I'm excited for our discussion of Eat Pray Love, the story of Liz Gilbert's one year journey abroad in search of herself, God and balance. The following is taken from the Penquin discussion guide, accessible here. The website also contains a good introduction and an interview with author Liz Gilbert. My additions to the discussion guide are in bold.
1. After imagining a petition to God for divorce, an exhausted Gilbert answers her phone to news that her husband has finally signed. During a moment of quietude before a Roman fountain, she opens her Louise Glück collection to a verse about a fountain, one reminiscent of the Balinese medicine man’s drawing. After struggling to master a 182-verse daily prayer, she succeeds by focusing on her nephew, who suddenly is free from nightmares. Do these incidents of fortuitous timing signal fate? Cosmic unity? Coincidence? How do you feel about spiritual experiences that take place outside of a Christian context? How do you respond emotionally and intellectual to non-Christians who share their spiritual experiences with you?
2. Gender roles come up repeatedly in Eat, Pray, Love
, be it macho Italian men eating cream puffs after a home team’s soccer loss, or a young Indian’s disdain for the marriage she will be expected to embark upon at age eighteen, or the Balinese healer’s sly approach to male impotence in a society where women are assumed responsible for their childlessness. How relevant is Gilbert’s gender? What was your emotional response to Gilbert's decision to prioritize being true to herself over marriage, having children and living a conventional life? Did her choice to leave her marriage and not to have children effect your impression of Gilbert as a woman?
3. In what ways is spiritual success similar to other forms of success? How is it different? Can they be so fundamentally different that they’re not comparable?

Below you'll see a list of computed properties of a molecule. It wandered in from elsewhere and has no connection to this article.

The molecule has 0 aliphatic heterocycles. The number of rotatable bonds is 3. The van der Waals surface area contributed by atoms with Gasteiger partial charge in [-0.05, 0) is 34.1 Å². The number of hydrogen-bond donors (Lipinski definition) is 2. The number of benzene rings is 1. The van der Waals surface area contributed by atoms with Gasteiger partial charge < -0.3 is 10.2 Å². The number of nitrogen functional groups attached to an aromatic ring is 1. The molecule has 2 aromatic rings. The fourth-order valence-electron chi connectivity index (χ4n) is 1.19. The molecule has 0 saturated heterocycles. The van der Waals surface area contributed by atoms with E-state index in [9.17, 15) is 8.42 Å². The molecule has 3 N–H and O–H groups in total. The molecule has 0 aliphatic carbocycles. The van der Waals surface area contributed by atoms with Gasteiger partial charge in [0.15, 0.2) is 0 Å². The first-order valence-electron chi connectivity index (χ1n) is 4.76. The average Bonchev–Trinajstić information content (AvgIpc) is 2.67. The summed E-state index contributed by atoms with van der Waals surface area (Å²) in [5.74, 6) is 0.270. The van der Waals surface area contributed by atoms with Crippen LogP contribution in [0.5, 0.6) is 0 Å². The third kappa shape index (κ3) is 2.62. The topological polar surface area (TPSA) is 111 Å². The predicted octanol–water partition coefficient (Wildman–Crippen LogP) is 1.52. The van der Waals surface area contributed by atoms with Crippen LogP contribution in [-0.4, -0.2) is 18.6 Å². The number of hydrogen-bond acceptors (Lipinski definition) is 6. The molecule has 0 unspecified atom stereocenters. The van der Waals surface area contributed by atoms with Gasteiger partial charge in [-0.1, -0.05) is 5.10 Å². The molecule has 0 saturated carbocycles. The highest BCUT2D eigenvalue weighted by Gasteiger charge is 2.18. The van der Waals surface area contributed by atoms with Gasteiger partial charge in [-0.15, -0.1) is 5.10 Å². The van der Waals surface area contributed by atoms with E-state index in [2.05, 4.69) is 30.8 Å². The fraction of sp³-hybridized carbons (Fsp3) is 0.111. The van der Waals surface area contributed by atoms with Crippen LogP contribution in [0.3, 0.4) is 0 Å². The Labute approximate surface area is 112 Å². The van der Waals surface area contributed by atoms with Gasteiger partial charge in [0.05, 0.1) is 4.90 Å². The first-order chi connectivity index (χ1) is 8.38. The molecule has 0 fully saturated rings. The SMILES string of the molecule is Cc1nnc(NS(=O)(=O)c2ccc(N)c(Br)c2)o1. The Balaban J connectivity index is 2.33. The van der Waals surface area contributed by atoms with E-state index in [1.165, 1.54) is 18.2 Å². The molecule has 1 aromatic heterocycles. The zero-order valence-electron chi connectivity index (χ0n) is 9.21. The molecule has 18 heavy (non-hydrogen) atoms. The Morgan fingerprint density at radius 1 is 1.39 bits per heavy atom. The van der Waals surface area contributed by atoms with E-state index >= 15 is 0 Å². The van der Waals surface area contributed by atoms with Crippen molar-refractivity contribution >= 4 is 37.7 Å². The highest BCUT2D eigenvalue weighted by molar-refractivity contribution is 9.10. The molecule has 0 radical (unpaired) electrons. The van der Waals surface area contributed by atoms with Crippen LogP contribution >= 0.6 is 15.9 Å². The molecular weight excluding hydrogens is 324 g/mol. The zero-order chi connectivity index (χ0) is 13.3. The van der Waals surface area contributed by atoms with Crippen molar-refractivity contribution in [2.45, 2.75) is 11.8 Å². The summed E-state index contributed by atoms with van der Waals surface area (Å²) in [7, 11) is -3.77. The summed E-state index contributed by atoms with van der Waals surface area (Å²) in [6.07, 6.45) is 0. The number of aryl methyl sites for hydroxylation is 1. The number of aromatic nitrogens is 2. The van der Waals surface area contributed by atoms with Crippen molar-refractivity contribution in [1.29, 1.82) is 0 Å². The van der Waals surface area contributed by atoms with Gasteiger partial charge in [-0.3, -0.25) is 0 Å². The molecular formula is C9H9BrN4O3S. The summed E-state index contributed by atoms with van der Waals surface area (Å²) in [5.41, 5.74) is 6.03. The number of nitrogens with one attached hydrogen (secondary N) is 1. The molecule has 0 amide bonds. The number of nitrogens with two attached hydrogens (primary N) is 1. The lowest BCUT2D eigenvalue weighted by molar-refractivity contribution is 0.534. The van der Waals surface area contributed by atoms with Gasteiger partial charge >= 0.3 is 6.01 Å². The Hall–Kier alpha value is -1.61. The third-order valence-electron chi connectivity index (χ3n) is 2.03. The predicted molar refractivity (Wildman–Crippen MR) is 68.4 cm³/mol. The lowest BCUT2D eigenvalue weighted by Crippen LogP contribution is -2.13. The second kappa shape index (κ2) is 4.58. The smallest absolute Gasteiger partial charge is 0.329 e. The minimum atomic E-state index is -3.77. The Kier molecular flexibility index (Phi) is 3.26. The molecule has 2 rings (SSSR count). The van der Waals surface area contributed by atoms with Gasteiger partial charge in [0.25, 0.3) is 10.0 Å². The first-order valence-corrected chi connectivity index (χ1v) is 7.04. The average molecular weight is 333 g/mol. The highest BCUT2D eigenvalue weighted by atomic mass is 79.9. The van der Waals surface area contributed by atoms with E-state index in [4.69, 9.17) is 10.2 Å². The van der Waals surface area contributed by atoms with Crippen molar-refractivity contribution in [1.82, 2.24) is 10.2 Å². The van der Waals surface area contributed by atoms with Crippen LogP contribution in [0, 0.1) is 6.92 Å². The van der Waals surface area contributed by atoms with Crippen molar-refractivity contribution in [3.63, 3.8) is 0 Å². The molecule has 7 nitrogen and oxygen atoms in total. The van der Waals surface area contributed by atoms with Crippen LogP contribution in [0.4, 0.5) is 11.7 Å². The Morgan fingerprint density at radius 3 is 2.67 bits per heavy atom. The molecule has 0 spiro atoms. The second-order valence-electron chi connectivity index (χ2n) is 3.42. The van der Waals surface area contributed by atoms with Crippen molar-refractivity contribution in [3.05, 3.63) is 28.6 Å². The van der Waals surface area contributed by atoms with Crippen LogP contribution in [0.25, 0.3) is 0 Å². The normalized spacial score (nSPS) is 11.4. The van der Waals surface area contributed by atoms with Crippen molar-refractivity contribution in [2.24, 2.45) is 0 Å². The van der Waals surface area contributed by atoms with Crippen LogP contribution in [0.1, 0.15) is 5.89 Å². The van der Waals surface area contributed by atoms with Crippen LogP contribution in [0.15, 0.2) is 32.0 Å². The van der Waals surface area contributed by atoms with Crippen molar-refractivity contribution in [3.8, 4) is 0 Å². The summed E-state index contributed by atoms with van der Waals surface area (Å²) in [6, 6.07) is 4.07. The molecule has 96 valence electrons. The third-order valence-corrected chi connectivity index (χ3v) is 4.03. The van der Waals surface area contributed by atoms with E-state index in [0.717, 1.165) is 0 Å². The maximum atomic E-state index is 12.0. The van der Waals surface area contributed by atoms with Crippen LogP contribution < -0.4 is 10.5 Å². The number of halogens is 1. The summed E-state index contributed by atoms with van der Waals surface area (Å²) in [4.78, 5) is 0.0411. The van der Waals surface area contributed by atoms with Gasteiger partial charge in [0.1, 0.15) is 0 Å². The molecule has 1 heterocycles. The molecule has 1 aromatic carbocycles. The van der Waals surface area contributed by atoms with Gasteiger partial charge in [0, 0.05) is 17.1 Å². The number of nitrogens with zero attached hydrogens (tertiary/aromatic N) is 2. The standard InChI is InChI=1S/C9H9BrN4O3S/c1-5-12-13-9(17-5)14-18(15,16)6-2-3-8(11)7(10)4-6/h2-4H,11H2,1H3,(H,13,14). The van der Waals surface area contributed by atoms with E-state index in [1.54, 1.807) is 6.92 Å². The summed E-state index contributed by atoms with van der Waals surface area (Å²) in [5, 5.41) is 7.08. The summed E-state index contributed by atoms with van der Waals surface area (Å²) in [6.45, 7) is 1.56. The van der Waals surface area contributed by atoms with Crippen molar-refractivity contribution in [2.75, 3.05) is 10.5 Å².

4. Gilbert mentions her ease at making friends, regardless of where she is. At one point at the ashram, she realizes that she is too sociable and decides to embark on a period of silence, to become the Quiet Girl in the Back of the Temple. It is just after making this decision that she is assigned the role of ashram key hostess. What does this say about honing one’s nature rather than trying to escape it? Do you think perceived faults can be transformed into strengths rather than merely repressed? How has accepting who you are liberated you to minister to others?
5. Sitting in an outdoor café in Rome, Gilbert’s friend declares that every city—and every person—has a word. Rome’s is “sex,” the Vatican’s “power”; Gilbert declares New York’s to be “achieve,” but only later stumbles upon her own word, antevasin, Sanskrit for “one who lives at the border.” What is your word? Is it possible to choose a word that retains its truth for a lifetime? What do you think Jesus' word is? Do you think this idea is similar to the special name believers are given in the book of revelation? How do the words and names we receive (from others, God and ourselves) impact who we are and who we become?
(edited to change format)
Labels: Book Discussions, Gender Issues, International Experiences, Spiritual Formation